Thirty years ago, inside the Riviera Hotel on the Las Vegas strip, a roster of mostly struggling actresses and models entered a wrestling ring and battled for supremacy. They also rapped and danced and got up to all kinds of politically incorrect shenanigans, and audiences watching at home on Saturday mornings ate it all up.
This was the Gorgeous Ladies of Wrestling, an unabashed parody of men’s pro wrestling, with women front and center. Although it has long since stopped its weekly events and airing on cable TV, G.L.O.W. lives on as a kitschy classic, and the upcoming Netflix comedy based on its story may just catapult it back into the spotlight.
Created in 1986 as the brainchild of wrestling-obsessed TV producer David McLane and filmmaker Matt Cimber, G.L.O.W. existed outside the reach of formal governing bodies like the National Wrestling Alliance (NWA) or Vince McMahon’s budding World Wrestling Federation. Unlike other straight-faced wrestling leagues that did their darndest to maintain a facade of realism, G.L.O.W. behaved like a variety show with a serial format; G.L.O.W. had “seasons,” each consisting of storylines that began and ended in 26 episodes.
G.L.O.W. changed Ursula Hayden’s life forever. A fresh-faced high school grad when she auditioned for the league, Hayden was hired based on her athletic background in tennis and gymnastics which made her prepared for the in-ring action. “Living in Las Vegas was a major change, but an exciting one,” Hayden remembered during a recent phone call with Inverse. “It was like walking in a dream. The fans were incredible, they were growing and getting bigger. It was a very exciting time of my life.”
The whole enterprise was financed by casino magnate Meshulam Riklis, owner of the Riviera and a good friend of McLane’s. In its first two seasons, G.L.O.W. was produced inside Riklis’s Riviera until its third season, where it moved to a warehouse (now a Harley-Davidson dealer) three miles from the hotel.
Things ended abruptly in 1990 when Riklis suddenly pulled his funding for GLOW. The official word was that a combination of issues — both within distributor Independent Network Inc. and Riklis’s family — forced the financier to exit. (The documentary GLOW: The Gorgeous Ladies of Wrestling addressed the rumor that Riklis fooled around with the wrestlers, leading to a them-or-me ultimatum from his wife, but nothing was confirmed.) Whatever the case, G.L.O.W. was a hot show in the ‘80s, until it wasn’t.
Today, G.L.O.W. is owned by Ursula Hayden, one of the show’s former stars, who performed as the sultry Babe the Farmer’s Daughter. Since 2001, Ursula has mostly dealt with archiving G.L.O.W. episodes for a nostalgic audience. “First I dove into refurbishing old GLOW tapes I could get my hands on,” she tells Inverse. “I still don’t have all the episodes, which is unfortunate. I’m having some internal problems with that. But I got the tapes I could get a hold of transferred and found some really great footage of complete shows, so I re-manufactured and designed covers and started selling the DVDs.”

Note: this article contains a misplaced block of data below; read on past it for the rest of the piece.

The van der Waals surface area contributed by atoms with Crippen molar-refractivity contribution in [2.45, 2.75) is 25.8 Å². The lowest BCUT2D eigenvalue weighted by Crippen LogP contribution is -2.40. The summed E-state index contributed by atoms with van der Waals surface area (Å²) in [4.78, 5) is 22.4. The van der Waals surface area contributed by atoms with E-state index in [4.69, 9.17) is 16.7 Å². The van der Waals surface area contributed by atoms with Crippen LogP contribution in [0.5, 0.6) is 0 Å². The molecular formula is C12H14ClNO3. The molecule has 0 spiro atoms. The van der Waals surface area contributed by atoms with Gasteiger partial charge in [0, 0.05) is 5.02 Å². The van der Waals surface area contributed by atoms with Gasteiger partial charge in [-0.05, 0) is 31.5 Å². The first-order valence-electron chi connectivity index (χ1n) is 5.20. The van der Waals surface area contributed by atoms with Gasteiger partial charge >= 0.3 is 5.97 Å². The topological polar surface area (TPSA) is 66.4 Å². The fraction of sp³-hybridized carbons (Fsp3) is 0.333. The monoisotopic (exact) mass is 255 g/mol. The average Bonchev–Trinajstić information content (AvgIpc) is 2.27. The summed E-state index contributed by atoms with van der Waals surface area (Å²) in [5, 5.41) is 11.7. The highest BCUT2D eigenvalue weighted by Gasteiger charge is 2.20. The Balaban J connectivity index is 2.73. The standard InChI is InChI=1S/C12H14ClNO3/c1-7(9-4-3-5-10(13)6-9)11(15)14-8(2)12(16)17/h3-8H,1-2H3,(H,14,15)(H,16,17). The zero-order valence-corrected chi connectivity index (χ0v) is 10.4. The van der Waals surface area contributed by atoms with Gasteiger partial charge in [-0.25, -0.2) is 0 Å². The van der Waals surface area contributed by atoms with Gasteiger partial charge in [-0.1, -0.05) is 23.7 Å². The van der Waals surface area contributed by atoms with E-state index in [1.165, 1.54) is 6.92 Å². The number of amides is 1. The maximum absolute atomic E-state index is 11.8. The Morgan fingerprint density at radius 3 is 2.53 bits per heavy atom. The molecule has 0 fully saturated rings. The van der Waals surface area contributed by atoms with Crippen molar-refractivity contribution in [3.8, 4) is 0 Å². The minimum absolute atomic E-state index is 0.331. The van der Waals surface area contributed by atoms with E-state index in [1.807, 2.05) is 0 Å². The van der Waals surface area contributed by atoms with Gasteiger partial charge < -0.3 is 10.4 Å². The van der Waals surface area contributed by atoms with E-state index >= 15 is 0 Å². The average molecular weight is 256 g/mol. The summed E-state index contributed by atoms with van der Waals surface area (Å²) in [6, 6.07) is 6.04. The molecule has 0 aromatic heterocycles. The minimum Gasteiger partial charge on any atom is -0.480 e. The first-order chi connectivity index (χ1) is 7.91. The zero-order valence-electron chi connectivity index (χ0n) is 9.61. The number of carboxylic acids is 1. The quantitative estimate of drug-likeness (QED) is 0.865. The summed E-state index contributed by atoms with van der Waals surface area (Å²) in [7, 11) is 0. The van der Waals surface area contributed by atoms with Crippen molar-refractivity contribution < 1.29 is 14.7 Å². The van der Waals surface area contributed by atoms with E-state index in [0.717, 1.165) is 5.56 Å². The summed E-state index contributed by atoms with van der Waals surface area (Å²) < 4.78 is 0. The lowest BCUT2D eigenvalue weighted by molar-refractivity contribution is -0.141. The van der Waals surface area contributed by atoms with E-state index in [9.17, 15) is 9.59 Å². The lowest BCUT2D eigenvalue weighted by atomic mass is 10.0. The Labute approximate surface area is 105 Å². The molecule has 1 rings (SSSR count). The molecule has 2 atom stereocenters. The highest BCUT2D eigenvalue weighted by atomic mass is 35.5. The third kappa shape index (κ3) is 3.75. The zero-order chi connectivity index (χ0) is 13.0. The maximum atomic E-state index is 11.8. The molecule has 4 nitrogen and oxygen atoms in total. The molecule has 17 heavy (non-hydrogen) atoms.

In the early 2000s, G.L.O.W. released DVDs through Allied Artists, and then through wrestling distributor Big Vision Entertainment until the latter’s disappearance in 2010. Big Vision, a reputable name among wrestling fans, produced G.L.O.W. DVDs into easy-to-collect releases. “They were awesome,” Hayden remembers. Today, fans can still order GLOW DVDs from Ursula herself on the official website.
Things were quiet all around the G.L.O.W. front until 2011 when a group of Houston-based filmmakers reached out to Ursula. They wanted to tell the story of GLOW through a documentary; Ursula turned them down at first, because they were “new kids on the block” and she didn’t trust just anyone with telling her wrestling family’s story.
The filmmakers — led by director Brett Whitcomb — later proved themselves with The Rock-afire Explosion, a documentary that explored the animatronic band that preceded the mascots of Chuck E. Cheese. “They kept my attention through the whole thing and I thought it was amazing. So I said, ‘Yeah, yeah you can take this and make an awesome documentary on it.’ The world was their oyster.”
Along with Hayden, another ex-G.L.O.W. girl named Angelina Altishin (who performed as the belly-dancing “Little Egypt”) helped the filmmakers get in touch with the other women and organized the film’s emotional reunion. The film, GLOW: The Gorgeous Ladies of Wrestling, debuted in 2012 to rave reviews and was named Best Documentary at the Comic-Con International Film Festival in San Diego. Eventually, the documentary made its way to Jenji Kohan, creator of Orange Is the New Black, and now there’s GLOW hitting Netflix on June 23.
There’s no word on an official, full-fledged G.L.O.W. revival. “We’ll see where it spins,” Hayden tells Inverse about the possible return of the revolutionary wrestling show. “It’s a very exciting time.”
GLOW hits Netflix on June 23.